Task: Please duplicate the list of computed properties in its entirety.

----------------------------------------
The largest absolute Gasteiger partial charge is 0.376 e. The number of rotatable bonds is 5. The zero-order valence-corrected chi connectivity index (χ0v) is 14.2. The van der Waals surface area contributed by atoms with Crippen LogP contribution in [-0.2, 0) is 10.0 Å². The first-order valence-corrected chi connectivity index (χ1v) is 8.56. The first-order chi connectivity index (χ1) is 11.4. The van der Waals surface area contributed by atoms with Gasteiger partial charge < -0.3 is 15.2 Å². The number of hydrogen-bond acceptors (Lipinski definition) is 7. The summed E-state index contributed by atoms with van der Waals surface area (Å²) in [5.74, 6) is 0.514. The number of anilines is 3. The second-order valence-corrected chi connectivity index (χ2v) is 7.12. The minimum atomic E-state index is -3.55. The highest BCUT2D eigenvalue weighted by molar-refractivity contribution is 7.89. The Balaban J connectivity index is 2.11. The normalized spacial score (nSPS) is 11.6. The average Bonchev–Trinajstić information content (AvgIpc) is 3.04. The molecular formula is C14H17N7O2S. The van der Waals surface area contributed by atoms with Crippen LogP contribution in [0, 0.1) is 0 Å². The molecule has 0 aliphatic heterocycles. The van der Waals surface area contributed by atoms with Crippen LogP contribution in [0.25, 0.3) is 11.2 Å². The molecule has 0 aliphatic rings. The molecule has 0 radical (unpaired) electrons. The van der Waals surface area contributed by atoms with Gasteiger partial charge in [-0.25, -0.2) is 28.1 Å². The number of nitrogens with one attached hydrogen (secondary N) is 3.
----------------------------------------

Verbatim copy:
The largest absolute Gasteiger partial charge is 0.376 e. The number of rotatable bonds is 5. The zero-order valence-corrected chi connectivity index (χ0v) is 14.2. The van der Waals surface area contributed by atoms with Crippen LogP contribution in [-0.2, 0) is 10.0 Å². The first-order valence-corrected chi connectivity index (χ1v) is 8.56. The first-order chi connectivity index (χ1) is 11.4. The van der Waals surface area contributed by atoms with Gasteiger partial charge < -0.3 is 15.2 Å². The number of hydrogen-bond acceptors (Lipinski definition) is 7. The summed E-state index contributed by atoms with van der Waals surface area (Å²) in [5.74, 6) is 0.514. The number of anilines is 3. The second-order valence-corrected chi connectivity index (χ2v) is 7.12. The minimum atomic E-state index is -3.55. The highest BCUT2D eigenvalue weighted by molar-refractivity contribution is 7.89. The Balaban J connectivity index is 2.11. The normalized spacial score (nSPS) is 11.6. The average Bonchev–Trinajstić information content (AvgIpc) is 3.04. The molecular formula is C14H17N7O2S. The van der Waals surface area contributed by atoms with Crippen LogP contribution in [0, 0.1) is 0 Å². The molecule has 0 aliphatic heterocycles. The van der Waals surface area contributed by atoms with Crippen LogP contribution in [0.25, 0.3) is 11.2 Å². The molecule has 0 aliphatic rings. The molecule has 0 radical (unpaired) electrons. The van der Waals surface area contributed by atoms with Gasteiger partial charge in [-0.25, -0.2) is 28.1 Å². The number of nitrogens with one attached hydrogen (secondary N) is 3.